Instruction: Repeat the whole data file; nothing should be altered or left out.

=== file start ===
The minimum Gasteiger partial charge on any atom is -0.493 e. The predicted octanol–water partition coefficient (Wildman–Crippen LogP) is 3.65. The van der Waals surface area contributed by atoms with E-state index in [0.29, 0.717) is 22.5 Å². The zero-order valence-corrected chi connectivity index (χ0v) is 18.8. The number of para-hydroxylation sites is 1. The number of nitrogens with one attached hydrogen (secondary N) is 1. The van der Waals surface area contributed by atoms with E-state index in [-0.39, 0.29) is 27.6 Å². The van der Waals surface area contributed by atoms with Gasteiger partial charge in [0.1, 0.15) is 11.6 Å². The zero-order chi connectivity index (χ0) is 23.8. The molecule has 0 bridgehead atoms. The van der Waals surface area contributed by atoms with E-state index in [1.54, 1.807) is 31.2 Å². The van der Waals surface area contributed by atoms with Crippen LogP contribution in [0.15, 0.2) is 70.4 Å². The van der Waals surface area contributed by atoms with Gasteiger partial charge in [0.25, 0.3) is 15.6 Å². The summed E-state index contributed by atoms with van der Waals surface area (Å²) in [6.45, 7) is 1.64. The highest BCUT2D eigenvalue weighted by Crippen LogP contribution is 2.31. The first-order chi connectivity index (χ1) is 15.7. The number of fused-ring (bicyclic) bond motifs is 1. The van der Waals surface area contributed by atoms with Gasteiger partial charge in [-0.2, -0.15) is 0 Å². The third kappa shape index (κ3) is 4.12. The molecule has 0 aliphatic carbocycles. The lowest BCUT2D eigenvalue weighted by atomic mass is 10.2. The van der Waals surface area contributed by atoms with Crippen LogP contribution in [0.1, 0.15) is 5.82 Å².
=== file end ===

The minimum Gasteiger partial charge on any atom is -0.493 e. The predicted octanol–water partition coefficient (Wildman–Crippen LogP) is 3.65. The van der Waals surface area contributed by atoms with E-state index in [0.29, 0.717) is 22.5 Å². The zero-order valence-corrected chi connectivity index (χ0v) is 18.8. The number of para-hydroxylation sites is 1. The number of nitrogens with one attached hydrogen (secondary N) is 1. The van der Waals surface area contributed by atoms with E-state index in [-0.39, 0.29) is 27.6 Å². The van der Waals surface area contributed by atoms with Gasteiger partial charge in [0.1, 0.15) is 11.6 Å². The zero-order chi connectivity index (χ0) is 23.8. The molecule has 0 bridgehead atoms. The van der Waals surface area contributed by atoms with E-state index in [1.54, 1.807) is 31.2 Å². The van der Waals surface area contributed by atoms with Crippen LogP contribution in [0.15, 0.2) is 70.4 Å². The van der Waals surface area contributed by atoms with Gasteiger partial charge in [0.25, 0.3) is 15.6 Å². The summed E-state index contributed by atoms with van der Waals surface area (Å²) in [6.45, 7) is 1.64. The highest BCUT2D eigenvalue weighted by Crippen LogP contribution is 2.31. The first-order chi connectivity index (χ1) is 15.7. The number of fused-ring (bicyclic) bond motifs is 1. The van der Waals surface area contributed by atoms with Gasteiger partial charge in [-0.2, -0.15) is 0 Å². The third kappa shape index (κ3) is 4.12. The molecule has 0 aliphatic carbocycles. The lowest BCUT2D eigenvalue weighted by atomic mass is 10.2. The van der Waals surface area contributed by atoms with Crippen LogP contribution in [0.1, 0.15) is 5.82 Å².